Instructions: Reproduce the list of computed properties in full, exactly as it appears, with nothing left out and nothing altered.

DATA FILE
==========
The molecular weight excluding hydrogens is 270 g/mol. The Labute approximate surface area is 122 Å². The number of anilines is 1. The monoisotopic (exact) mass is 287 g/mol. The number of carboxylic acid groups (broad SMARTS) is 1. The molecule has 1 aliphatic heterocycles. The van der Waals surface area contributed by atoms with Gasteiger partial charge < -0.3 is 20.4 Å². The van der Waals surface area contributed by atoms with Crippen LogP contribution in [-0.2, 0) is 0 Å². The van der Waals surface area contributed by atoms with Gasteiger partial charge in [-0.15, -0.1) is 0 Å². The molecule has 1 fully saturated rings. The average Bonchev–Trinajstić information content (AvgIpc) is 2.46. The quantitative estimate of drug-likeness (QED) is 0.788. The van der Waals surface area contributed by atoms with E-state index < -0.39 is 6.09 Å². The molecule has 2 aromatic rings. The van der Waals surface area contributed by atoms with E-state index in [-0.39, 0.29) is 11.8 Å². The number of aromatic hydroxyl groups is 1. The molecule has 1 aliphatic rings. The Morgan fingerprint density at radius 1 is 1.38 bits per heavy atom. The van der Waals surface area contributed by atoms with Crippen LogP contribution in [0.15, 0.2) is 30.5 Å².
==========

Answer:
The molecular weight excluding hydrogens is 270 g/mol. The Labute approximate surface area is 122 Å². The number of anilines is 1. The monoisotopic (exact) mass is 287 g/mol. The number of carboxylic acid groups (broad SMARTS) is 1. The molecule has 1 aliphatic heterocycles. The van der Waals surface area contributed by atoms with Gasteiger partial charge < -0.3 is 20.4 Å². The van der Waals surface area contributed by atoms with Crippen LogP contribution in [-0.2, 0) is 0 Å². The van der Waals surface area contributed by atoms with Gasteiger partial charge in [-0.15, -0.1) is 0 Å². The molecule has 1 fully saturated rings. The average Bonchev–Trinajstić information content (AvgIpc) is 2.46. The quantitative estimate of drug-likeness (QED) is 0.788. The van der Waals surface area contributed by atoms with E-state index < -0.39 is 6.09 Å². The molecule has 2 aromatic rings. The van der Waals surface area contributed by atoms with E-state index in [-0.39, 0.29) is 11.8 Å². The number of aromatic hydroxyl groups is 1. The molecule has 1 aliphatic rings. The Morgan fingerprint density at radius 1 is 1.38 bits per heavy atom. The van der Waals surface area contributed by atoms with Crippen LogP contribution in [0.15, 0.2) is 30.5 Å².